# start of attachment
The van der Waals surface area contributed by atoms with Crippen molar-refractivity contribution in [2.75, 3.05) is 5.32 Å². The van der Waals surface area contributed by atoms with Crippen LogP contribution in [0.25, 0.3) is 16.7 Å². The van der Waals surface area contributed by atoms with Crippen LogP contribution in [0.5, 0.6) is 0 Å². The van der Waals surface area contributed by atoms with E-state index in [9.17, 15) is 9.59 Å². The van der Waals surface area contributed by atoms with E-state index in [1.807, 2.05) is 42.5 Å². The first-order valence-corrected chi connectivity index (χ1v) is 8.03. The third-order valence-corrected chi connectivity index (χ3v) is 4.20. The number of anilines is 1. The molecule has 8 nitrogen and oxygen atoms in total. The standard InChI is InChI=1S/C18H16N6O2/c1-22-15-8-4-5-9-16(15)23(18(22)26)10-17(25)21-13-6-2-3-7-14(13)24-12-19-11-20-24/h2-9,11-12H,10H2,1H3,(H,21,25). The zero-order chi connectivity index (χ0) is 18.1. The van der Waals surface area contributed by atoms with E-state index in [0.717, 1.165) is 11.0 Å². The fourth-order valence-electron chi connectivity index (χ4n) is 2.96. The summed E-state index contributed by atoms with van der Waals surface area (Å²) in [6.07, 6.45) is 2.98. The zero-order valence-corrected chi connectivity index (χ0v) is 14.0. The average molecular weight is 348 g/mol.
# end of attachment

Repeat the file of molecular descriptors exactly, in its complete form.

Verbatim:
The van der Waals surface area contributed by atoms with Crippen molar-refractivity contribution in [2.75, 3.05) is 5.32 Å². The van der Waals surface area contributed by atoms with Crippen LogP contribution in [0.25, 0.3) is 16.7 Å². The van der Waals surface area contributed by atoms with Crippen LogP contribution in [0.5, 0.6) is 0 Å². The van der Waals surface area contributed by atoms with E-state index in [9.17, 15) is 9.59 Å². The van der Waals surface area contributed by atoms with E-state index in [1.807, 2.05) is 42.5 Å². The first-order valence-corrected chi connectivity index (χ1v) is 8.03. The third-order valence-corrected chi connectivity index (χ3v) is 4.20. The number of anilines is 1. The molecule has 8 nitrogen and oxygen atoms in total. The standard InChI is InChI=1S/C18H16N6O2/c1-22-15-8-4-5-9-16(15)23(18(22)26)10-17(25)21-13-6-2-3-7-14(13)24-12-19-11-20-24/h2-9,11-12H,10H2,1H3,(H,21,25). The zero-order chi connectivity index (χ0) is 18.1. The van der Waals surface area contributed by atoms with E-state index in [0.717, 1.165) is 11.0 Å². The fourth-order valence-electron chi connectivity index (χ4n) is 2.96. The summed E-state index contributed by atoms with van der Waals surface area (Å²) in [6.07, 6.45) is 2.98. The zero-order valence-corrected chi connectivity index (χ0v) is 14.0. The average molecular weight is 348 g/mol.